Tuesday, May 10, 2016

In re Hardy

Opinion handed down June 2, 2015
When filing Chapter 13 Bankruptcy, Pepper Hardy sought exemption of her tax refund from the Additional Child Tax Credit (“ACTC”) as a public assistance benefit.[1]  The bankruptcy trustee objected to Hardy’s requested exception, arguing that the ACTC was not a public assistance benefit because the legislative purpose behind the credit and the credit for households of up to $110,000 modified gross income contradicted Hardy’s characterization of the benefit.[2]  The bankruptcy court sustained the trustee’s objection and denied the exception of the ACTC from Hardy’s bankruptcy estate, noting the ACTC did not benefit only “needy” families and did not qualify as a public assistance benefit.[3]  Hardy appealed the bankruptcy court’s decision, but the Bankruptcy Appellate Panel (“BAP”) affirmed the court’s decision.  Hardy appealed the BAP’s decision, and the Eighth Circuit reversed the bankruptcy court’s decision, concluding that amendments to ACTC exhibited a legislative intent to provide public assistance to low-income families and should thus be exempted.[4]
I.  Facts and Holding
In 2012, Pepper Hardy filed for Chapter 13 bankruptcy and stated on her Schedule B that she planned on receiving a 2012 tax refund.[5]  On her Schedule C, Hardy claimed most of this tax refund was exempted from her bankruptcy estate.[6]  Specifically, Hardy noted that $2000 of the refund was attributed to her Child Tax Credit (“CTC”).[7]  Hardy contended that a portion of the CTC contained a refundable ACTC, which was exempted as a “public assistance benefit” because the credit only benefitted low-income families.[8]  However, the BAP rejected this argument, citing Hardy’s failure to present evidence demonstrating this exclusively low-income benefit.[9]  Further, the BAP noted that it was feasible for a “relatively affluent family” to benefit from the ACTC, and the minimum income threshold prevented many needy families from benefitting at all from the credit.[10]  Hardy appealed the BAP’s decision to the Eighth Circuit Court of Appeals, arguing that the existence of any public assistance benefit in the ACTC should qualify the credit for a public assistance benefit exemption.[11]  The U.S. Court of Appeals for the Eighth Circuit reversed the bankruptcy court’s decision and held that the credit qualified for exemption because several amendments to the ACTC suggested a legislative intent to benefit low-income families.[12]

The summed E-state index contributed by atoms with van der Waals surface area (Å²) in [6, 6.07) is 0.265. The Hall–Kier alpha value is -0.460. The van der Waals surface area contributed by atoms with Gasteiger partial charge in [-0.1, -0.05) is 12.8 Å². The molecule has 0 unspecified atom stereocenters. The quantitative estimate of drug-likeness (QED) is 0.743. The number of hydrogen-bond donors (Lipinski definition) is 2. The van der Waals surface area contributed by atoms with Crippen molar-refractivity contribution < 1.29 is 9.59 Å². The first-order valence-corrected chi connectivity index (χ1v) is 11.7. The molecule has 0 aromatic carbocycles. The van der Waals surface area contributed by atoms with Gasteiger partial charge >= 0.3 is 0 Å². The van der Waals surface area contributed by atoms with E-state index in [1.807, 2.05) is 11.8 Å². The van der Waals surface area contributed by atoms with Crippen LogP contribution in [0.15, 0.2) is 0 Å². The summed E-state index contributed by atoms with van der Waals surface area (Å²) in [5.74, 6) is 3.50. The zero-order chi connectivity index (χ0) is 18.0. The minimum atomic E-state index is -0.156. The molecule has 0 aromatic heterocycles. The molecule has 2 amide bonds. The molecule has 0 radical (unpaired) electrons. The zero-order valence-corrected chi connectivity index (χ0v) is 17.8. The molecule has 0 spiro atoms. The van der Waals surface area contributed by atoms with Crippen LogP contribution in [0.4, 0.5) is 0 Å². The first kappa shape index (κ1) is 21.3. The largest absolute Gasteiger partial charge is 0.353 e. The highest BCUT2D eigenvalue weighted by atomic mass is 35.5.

II.  Legal Background
        Though Title 11 of the United States Code defines bankruptcy law,[13] Missouri is one of thirty-five states that has opted out of the federal bankruptcy exemptions.[14]  Rather than the federal exceptions, courts must look at Missouri’s bankruptcy exemption statutes’ construction, interpretation, and application when determining the potential exemption of various tax credits. Specifically, Missouri allows one filing for bankruptcy to exclude “public assistance benefits” from his or her bankruptcy estate.[15]  The statutes, however, do not explicitly define public assistance benefits.[16]  Other areas of the Missouri code have defined the term with significant consistencies.[17]  Both the “County Health and Welfare Programs” and “Miscellaneous Offenses” criminal statute define public assistance benefits as:
Anything of value, including money, food, food stamps, commodities, clothing, utilities, utilities payments, shelter, drugs and medicine, materials, goods, and any service, including institutional care, medical care, dental care, child care, psychiatric and psychological service, rehabilitation instruction, training, or . . . benefitsprograms, and services provided or administered by the department of social services.